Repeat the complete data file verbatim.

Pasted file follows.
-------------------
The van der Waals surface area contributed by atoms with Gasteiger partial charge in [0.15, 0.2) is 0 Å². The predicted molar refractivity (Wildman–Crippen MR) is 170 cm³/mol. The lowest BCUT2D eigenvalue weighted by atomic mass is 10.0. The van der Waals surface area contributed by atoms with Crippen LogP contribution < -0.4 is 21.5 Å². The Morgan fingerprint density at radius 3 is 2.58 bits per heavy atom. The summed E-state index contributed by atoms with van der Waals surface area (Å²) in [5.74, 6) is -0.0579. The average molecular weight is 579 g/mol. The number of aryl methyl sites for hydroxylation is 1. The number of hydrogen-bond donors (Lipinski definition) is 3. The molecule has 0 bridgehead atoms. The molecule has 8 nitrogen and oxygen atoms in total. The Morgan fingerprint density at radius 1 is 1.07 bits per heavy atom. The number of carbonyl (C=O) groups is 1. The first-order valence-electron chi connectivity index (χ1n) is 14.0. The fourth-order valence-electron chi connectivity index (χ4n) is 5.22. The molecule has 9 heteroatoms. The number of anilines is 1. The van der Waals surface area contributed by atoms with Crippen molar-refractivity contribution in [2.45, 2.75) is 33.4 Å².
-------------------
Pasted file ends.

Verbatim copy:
The van der Waals surface area contributed by atoms with Gasteiger partial charge in [0.15, 0.2) is 0 Å². The predicted molar refractivity (Wildman–Crippen MR) is 170 cm³/mol. The lowest BCUT2D eigenvalue weighted by atomic mass is 10.0. The van der Waals surface area contributed by atoms with Crippen LogP contribution < -0.4 is 21.5 Å². The Morgan fingerprint density at radius 3 is 2.58 bits per heavy atom. The summed E-state index contributed by atoms with van der Waals surface area (Å²) in [5.74, 6) is -0.0579. The average molecular weight is 579 g/mol. The number of aryl methyl sites for hydroxylation is 1. The number of hydrogen-bond donors (Lipinski definition) is 3. The molecule has 0 bridgehead atoms. The molecule has 8 nitrogen and oxygen atoms in total. The Morgan fingerprint density at radius 1 is 1.07 bits per heavy atom. The number of carbonyl (C=O) groups is 1. The first-order valence-electron chi connectivity index (χ1n) is 14.0. The fourth-order valence-electron chi connectivity index (χ4n) is 5.22. The molecule has 9 heteroatoms. The number of anilines is 1. The van der Waals surface area contributed by atoms with Crippen molar-refractivity contribution in [2.45, 2.75) is 33.4 Å².